Living Amazon Report 2016

Posted on June, 13 2016

Cooperation critical to future of the Amazon
The Amazon is under pressure from unsustainable economic activities and is undergoing unprecedented change, according to WWF’s Living Amazon Report 2016 released today. The report highlights the regional and global realities that are impacting the Amazon and demonstrates why cooperation is so critical to the area’s future.

The Amazon spans eight countries and one overseas territory. It is home to 34 million people, 350 indigenous groups and one-tenth of the world’s species. According to the WWF report, more than 2,000 new species of plants and vertebrates have been described in the Amazon since 1999.

Despite the diversity and critical importance of the world’s largest rainforest and river system, the report warns about the dramatic increase in legislative actions to downgrade, downsize or degazette protected areas in the Amazon.

The report provides WWF’s analysis of forest loss in the Amazon, including the 31 “deforestation fronts” that are putting pressure on forest integrity from all sides. In a critical example, agriculture and cattle ranching are shown to be driving the unsustainable use of Amazon resources.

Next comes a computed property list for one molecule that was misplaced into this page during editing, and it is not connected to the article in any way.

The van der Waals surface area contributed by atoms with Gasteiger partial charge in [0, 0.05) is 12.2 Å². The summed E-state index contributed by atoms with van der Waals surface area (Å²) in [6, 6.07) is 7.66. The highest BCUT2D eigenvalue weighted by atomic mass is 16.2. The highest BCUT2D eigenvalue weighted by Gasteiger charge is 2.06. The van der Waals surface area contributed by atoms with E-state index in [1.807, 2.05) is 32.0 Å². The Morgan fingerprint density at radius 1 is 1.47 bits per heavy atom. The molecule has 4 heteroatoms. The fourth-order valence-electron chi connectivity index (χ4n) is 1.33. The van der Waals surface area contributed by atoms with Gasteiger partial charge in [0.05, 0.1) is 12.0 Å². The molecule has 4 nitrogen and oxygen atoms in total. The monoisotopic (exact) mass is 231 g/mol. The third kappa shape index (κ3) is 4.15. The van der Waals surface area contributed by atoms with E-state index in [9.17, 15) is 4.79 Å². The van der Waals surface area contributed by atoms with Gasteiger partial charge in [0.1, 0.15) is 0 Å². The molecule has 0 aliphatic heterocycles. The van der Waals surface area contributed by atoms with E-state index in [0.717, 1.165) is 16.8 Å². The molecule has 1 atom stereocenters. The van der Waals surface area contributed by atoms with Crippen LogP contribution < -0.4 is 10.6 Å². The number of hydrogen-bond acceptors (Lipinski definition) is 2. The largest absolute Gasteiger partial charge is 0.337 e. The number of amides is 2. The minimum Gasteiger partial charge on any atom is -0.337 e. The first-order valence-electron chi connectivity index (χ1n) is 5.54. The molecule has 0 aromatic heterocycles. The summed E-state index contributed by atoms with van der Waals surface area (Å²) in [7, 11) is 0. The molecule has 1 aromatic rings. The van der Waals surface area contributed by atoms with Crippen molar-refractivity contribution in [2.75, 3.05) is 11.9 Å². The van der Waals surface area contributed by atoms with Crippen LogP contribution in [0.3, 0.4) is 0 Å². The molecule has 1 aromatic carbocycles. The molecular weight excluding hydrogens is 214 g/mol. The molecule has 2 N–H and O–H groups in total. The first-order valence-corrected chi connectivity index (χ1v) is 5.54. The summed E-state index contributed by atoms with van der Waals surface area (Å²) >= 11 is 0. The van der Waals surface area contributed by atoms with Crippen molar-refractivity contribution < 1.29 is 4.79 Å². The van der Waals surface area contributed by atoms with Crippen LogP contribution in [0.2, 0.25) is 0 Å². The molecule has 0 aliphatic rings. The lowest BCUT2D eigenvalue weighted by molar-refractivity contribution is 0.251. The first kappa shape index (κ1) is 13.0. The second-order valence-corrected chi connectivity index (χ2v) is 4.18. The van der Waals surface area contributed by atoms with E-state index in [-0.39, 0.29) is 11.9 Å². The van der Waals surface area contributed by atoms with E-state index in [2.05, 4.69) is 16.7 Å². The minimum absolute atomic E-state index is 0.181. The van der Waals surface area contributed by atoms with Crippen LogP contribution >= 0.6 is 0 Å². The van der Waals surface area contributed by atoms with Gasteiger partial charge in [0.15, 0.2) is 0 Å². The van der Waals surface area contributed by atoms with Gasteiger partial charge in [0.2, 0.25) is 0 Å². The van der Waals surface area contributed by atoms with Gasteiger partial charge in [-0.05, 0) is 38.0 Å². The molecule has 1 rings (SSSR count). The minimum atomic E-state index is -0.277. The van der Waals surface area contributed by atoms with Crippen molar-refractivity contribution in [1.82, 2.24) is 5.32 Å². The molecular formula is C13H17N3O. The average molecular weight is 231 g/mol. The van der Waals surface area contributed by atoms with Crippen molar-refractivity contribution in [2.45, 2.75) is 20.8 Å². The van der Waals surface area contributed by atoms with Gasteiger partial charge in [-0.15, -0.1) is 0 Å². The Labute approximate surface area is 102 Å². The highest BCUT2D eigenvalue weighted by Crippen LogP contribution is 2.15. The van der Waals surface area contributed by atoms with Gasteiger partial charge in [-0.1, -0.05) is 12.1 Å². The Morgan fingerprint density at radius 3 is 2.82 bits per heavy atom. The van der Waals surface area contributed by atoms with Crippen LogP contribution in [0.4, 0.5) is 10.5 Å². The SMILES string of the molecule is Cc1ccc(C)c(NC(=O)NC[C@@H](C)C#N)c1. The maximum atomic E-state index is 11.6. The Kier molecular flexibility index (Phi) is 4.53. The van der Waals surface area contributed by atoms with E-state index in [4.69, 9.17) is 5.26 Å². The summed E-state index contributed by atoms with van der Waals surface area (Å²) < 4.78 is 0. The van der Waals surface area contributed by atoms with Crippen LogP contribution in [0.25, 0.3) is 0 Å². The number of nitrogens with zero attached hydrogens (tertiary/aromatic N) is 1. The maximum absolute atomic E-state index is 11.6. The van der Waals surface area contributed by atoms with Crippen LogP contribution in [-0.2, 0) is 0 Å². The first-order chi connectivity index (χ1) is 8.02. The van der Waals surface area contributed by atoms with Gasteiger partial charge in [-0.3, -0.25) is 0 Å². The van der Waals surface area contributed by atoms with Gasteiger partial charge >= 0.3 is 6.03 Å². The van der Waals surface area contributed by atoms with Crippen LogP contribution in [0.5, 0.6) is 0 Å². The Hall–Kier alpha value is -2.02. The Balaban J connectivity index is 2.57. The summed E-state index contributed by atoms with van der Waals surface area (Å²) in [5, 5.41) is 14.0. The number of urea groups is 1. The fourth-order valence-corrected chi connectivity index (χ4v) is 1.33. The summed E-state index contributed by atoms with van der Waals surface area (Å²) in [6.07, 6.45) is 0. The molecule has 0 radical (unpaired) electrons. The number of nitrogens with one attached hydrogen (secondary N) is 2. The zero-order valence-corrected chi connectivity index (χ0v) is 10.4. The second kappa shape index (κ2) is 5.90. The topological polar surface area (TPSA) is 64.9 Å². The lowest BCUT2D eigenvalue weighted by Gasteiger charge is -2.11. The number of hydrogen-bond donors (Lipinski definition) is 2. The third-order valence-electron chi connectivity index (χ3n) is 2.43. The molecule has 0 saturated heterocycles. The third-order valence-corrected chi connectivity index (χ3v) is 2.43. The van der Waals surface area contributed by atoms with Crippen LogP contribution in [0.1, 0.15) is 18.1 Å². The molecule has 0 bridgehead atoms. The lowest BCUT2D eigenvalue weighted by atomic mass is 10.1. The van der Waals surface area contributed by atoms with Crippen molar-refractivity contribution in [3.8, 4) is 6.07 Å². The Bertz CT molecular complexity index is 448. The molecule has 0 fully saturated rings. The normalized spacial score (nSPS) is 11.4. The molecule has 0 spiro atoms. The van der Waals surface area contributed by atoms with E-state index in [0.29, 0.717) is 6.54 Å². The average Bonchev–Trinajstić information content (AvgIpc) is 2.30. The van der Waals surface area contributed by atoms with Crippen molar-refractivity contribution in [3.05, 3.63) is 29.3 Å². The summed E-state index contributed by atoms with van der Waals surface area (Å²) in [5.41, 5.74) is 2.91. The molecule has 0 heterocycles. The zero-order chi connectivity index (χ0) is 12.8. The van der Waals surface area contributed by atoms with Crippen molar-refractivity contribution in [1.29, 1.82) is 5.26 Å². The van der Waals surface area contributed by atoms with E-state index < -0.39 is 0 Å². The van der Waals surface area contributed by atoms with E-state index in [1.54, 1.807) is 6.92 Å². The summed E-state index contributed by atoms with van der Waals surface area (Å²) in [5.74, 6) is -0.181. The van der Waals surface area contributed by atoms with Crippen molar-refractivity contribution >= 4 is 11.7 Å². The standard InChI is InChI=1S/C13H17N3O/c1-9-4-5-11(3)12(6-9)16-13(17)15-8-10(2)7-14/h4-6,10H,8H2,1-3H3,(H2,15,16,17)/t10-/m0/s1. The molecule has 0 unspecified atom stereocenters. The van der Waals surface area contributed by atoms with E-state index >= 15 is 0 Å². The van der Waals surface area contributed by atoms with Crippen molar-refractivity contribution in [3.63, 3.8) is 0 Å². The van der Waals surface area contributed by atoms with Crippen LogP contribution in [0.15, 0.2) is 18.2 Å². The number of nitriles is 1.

According to the report, the Amazon is essentially a single ecological unit that cannot be conserved by national-level activities alone because of the multi-national and multi-scale nature of the pressures it is facing.

The report stresses the necessity to address the interdependent parts of the biome as a whole to secure the viability of the entire system and the goods and services it provides to local people, the countries of the region and the world.

Recommendations in the report combine development, conservation and the need for an integrated approach in national and regional planning.

The report offers key principles for the future for the Amazon and a guide for how this sustainable future can be put into place through the support of natural systems, people, economic and governance structures.
Kaieteur Falls Rainforest, Guyana
© Staffan Widstrand / WWF
Aerial Photo of Manuripi River, Department of Pando, Bolivian Amazon.
© Adriano Gambarini / WWF Living Amazon Initiative
WWF Amazon priorities